Introduction to the SS Uganda Trust
A history of the SS Uganda
A history of the SS Nevasa
How to order your copy of the SS Uganda book or SS Nevasa book
Contact the SS Uganda Trust
Links to other sites
MS Dunera, of 11,162 tons and built in 1937, was converted to a floating school with dormitory accommodation for the pupils, classrooms, a lecture theatre/cinema, a library and deck space for sports, together with cabin accommodation for teachers and independent cabin passengers. She set off on her first cruise from Greenock on the 12th April 1961 and completed a further 14 cruises that year.
Although initial school bookings were poor, B.I. demonstrated their faith in the venture by introducing a second ship the following year. The MS Devonia, formerly the MS Devonshire of the Bibby Line, was a near sister of the MS Dunera. As the educational cruising scheme developed momentum, and pupils had time to save and/or earn money towards their fares, loadings improved and B.I. introduced their third and largest ship, the 20,527 ton SS Nevasa in 1965. Educational cruising reached its peak with around 60 cruises each year.
However, the MS Dunera and MS Devonia were both approaching 30 years of age and becoming expensive to maintain. Hence the decision to replace them with the SS Uganda that was becoming redundant on the company's East African service. In contrast with the three previous educational cruise ships, which were all former troopships with mess areas that needed relatively little modification to form dormitory accommodation, the SS Uganda required a major conversion. Work was carried out by Howaldtswerke AG at Hamburg. Most of her former cargo holds were converted to the student areas and the upper decks were extended to provide additional cabin accommodation. Moreover the quadrupling from around 300 passengers to a total of 1,200 students and cabin passengers necessitated a substantial increase in the galley, laundry, fresh water and electrical generation capacities. Her tonnage had increased from 14,430 to 16,607 tons.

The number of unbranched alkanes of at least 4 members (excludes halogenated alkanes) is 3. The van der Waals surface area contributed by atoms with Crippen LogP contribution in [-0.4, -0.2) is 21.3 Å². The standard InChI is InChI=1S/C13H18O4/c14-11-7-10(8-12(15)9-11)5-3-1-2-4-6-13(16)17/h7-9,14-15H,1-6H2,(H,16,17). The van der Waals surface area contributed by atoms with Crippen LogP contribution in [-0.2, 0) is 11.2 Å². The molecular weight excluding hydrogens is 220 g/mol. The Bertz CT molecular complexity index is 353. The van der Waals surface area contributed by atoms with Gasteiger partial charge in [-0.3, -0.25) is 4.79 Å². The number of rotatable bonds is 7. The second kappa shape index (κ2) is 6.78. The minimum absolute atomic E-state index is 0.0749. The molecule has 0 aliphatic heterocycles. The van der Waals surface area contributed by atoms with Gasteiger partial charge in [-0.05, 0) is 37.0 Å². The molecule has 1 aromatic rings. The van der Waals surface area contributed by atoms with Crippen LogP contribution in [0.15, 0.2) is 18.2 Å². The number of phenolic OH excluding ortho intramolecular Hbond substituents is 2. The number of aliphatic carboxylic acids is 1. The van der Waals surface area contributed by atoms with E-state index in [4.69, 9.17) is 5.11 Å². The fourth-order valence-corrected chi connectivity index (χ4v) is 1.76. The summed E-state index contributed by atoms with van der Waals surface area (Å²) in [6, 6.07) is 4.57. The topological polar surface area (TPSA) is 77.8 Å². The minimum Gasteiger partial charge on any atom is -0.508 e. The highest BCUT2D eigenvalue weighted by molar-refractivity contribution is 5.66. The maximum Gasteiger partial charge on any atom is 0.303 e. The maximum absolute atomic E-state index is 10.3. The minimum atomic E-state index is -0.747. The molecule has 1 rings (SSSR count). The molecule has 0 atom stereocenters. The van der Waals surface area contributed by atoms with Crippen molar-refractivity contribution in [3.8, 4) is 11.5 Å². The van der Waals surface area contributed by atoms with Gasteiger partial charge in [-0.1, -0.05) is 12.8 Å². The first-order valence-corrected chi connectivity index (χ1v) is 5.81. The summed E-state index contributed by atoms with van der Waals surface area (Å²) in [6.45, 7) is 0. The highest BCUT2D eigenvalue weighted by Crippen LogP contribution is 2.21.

Students spend days at sea under the control of their teachers, known as party leaders. Activities included lessons during term time, port lectures, deck sports and writing up logs/diaries. Evening entertainment included a disco and a cinema. The party leaders were coordinated by the ship's headmaster and deputies, and the ship also had a staff of matrons and masters at arms to help with ailments and patrol the dormitories. In addition the ship had a well equipped hospital to handle more serious medical problems.
Days ashore were normally either spent on organised coach tours or on independent sight seeing when students would roam cities in groups of five. Summer cruises were mainly to Scandinavia, the Atlantic Islands and the Western Mediterranean while winter cruises were mainly in the Eastern Mediterranean. Initially travel to the Eastern Mediterranean was by train to ports such as Genoa, but this soon changed to charter flights to Venice, Naples, Athens and Malta.
B.I. was absorbed into P&O in 1971. Most former B.I. ships were repainted in the P&O livery but the SS Uganda and the SS Nevasa were among the few that were allowed to retain B.I. colours, albeit with a P&O houseflag.
The oil crisis of 1973 increased the cost of marine fuel fourfold. This resulted in the early disposal of many traditional passenger liners, especially those with steam propulsion which was by now far less efficient than the marine diesel, and unfortunately one of these victims was the SS Nevasa. This much loved ship went off to Taiwan for demolition shortly after the end of her 1974 season, after just 18 years in service, leaving the SS Uganda as the only surviving UK educational cruise ship.